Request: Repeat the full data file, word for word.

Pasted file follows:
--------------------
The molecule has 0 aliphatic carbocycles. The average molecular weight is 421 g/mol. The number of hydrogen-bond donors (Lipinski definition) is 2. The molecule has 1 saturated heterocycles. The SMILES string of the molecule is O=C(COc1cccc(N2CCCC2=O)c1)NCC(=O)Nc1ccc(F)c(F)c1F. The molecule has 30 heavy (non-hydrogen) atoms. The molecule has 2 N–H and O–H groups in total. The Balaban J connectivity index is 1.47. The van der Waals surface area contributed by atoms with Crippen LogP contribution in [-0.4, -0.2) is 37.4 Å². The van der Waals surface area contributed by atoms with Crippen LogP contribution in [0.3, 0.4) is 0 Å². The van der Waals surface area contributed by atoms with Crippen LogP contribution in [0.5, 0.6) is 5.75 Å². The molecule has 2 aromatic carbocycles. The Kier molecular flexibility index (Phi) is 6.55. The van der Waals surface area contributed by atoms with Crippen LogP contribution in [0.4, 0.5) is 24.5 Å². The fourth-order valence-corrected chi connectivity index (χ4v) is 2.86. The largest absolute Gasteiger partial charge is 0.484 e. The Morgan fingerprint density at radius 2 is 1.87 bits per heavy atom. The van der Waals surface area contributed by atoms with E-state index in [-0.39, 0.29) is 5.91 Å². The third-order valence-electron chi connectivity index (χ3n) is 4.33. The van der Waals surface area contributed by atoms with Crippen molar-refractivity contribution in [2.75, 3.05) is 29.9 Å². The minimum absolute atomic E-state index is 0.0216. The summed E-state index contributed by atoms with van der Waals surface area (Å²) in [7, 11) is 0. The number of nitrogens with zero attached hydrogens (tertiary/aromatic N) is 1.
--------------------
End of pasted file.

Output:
The molecule has 0 aliphatic carbocycles. The average molecular weight is 421 g/mol. The number of hydrogen-bond donors (Lipinski definition) is 2. The molecule has 1 saturated heterocycles. The SMILES string of the molecule is O=C(COc1cccc(N2CCCC2=O)c1)NCC(=O)Nc1ccc(F)c(F)c1F. The molecule has 30 heavy (non-hydrogen) atoms. The molecule has 2 N–H and O–H groups in total. The Balaban J connectivity index is 1.47. The van der Waals surface area contributed by atoms with Crippen LogP contribution in [-0.4, -0.2) is 37.4 Å². The van der Waals surface area contributed by atoms with Crippen LogP contribution in [0.3, 0.4) is 0 Å². The van der Waals surface area contributed by atoms with Crippen LogP contribution in [0.5, 0.6) is 5.75 Å². The molecule has 2 aromatic carbocycles. The Kier molecular flexibility index (Phi) is 6.55. The van der Waals surface area contributed by atoms with Crippen LogP contribution in [0.4, 0.5) is 24.5 Å². The fourth-order valence-corrected chi connectivity index (χ4v) is 2.86. The largest absolute Gasteiger partial charge is 0.484 e. The Morgan fingerprint density at radius 2 is 1.87 bits per heavy atom. The van der Waals surface area contributed by atoms with E-state index in [-0.39, 0.29) is 5.91 Å². The third-order valence-electron chi connectivity index (χ3n) is 4.33. The van der Waals surface area contributed by atoms with Crippen molar-refractivity contribution in [2.75, 3.05) is 29.9 Å². The minimum absolute atomic E-state index is 0.0216. The summed E-state index contributed by atoms with van der Waals surface area (Å²) in [7, 11) is 0. The number of nitrogens with zero attached hydrogens (tertiary/aromatic N) is 1.